Cascade adaptive array structures
Cascade adaptive arrays that reduce processor requirements, increase reliability, and create modularity are proposed. These cascade adaptive arrays reduce processor complexity by breaking a large array up into a number of smaller subarrays that can then be processed by a smaller, more economical signal processor. Futhermore, cascade performance approaches that of a fully adapted array. When coherent interference is present, adaptive arrays eliminate not only the interference from the output of the array, but can also suppress the desired signal. As an example of a cascade adaptive array, the spatial averaging method or the spatial dither method is used to alleviate coherent interference. This method breaks the array into subarrays. Spatial dithering is a natural by product of cascade subarrays. The subarrays are adapted and averaged. The spatial dither method breaks the interference coherence up by decorrelating it with the desired signal. The array can then differentiate between the signal and coherent interference. Cascade adaptive array structures consisting of 2, 3, and 4 element subarrays were examined. The performance of these cascade arrays was compared to the non-cascade case. Two cascade adaptive algorithms, the least mean square LMS and sample matrix inversion SMI, were simulated and compared to that of non-cascade arrays using the same algorithms. In addition, simulation was used to spatially dither the subarrays in order to demonstrate coherent interference rejection with the cascade array structures. The following are the advantages of a cascade approach. A time division multiplexed (TDM) processor is possible. The smaller subarrays require processors of lower complexity. When smaller least mean square arrays are used they converge faster than a large array using the same technique due to eigenvalue spread reduction. Also with the sample matrix inversion (SMI) technique the estimation delay decreases over that of a larger array. System reliability is enhanced through the use of multiple smaller signal processors. If a single processor fails another of a pool of processors may take its place in the array or its output may be suppressed by succeeding signal processors. Economy is achieved through the use of smaller, more economical, signal processors incorporated in a parallel processing system.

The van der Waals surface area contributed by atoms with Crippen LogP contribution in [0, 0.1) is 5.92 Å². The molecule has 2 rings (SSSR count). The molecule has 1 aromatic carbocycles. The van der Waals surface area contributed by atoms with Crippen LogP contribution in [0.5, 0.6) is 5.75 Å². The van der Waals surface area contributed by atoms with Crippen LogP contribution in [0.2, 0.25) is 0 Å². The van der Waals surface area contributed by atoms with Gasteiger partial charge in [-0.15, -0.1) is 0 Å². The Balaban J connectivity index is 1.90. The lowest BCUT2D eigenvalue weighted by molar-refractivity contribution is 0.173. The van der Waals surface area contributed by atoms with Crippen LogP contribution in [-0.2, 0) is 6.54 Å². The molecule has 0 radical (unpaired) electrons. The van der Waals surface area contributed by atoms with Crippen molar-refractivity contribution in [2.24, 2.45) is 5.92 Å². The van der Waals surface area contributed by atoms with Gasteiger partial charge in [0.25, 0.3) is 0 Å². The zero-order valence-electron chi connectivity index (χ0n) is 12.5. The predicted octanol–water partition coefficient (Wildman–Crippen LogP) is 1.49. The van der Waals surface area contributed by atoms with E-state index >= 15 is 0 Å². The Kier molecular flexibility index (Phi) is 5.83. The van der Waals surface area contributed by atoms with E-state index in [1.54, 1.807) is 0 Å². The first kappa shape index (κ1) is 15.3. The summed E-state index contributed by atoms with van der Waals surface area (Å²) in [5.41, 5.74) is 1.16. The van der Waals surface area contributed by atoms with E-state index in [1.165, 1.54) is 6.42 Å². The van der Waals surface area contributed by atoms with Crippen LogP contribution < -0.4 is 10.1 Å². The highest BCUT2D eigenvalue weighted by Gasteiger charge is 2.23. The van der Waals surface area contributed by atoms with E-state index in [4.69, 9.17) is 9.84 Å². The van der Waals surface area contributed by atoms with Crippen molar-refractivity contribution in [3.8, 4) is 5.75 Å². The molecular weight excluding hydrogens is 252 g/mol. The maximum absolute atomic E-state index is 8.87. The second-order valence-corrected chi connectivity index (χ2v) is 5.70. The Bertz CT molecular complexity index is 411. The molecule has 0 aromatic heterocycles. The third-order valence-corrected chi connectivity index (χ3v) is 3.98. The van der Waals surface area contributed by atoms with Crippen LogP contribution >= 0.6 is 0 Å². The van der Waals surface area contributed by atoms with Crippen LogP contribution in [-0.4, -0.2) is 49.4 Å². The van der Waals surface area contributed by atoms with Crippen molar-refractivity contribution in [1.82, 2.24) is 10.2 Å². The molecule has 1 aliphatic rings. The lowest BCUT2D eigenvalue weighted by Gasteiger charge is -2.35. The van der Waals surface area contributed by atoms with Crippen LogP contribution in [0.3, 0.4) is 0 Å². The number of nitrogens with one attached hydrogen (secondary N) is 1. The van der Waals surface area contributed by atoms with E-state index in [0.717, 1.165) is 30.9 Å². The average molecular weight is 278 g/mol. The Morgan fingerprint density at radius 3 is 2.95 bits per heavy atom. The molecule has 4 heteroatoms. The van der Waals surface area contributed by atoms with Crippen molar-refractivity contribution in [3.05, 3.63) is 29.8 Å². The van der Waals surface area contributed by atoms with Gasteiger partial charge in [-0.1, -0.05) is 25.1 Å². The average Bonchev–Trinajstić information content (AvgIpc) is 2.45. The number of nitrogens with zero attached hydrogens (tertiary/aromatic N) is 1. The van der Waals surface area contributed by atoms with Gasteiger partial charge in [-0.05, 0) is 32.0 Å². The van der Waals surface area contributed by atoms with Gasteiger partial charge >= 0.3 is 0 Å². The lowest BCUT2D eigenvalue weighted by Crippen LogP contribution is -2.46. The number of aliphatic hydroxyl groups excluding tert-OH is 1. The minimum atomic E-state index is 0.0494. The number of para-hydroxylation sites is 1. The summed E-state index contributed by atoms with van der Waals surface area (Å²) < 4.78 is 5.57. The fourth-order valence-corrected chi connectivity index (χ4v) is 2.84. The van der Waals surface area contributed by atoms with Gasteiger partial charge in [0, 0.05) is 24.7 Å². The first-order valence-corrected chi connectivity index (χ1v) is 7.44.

School Location:USA - Ohio
Source Type:Master's Thesis
Keywords:cascade adaptive array structures spatial dithering coherent interference sample matrix inversion smi
Date of Publication:01/01/1990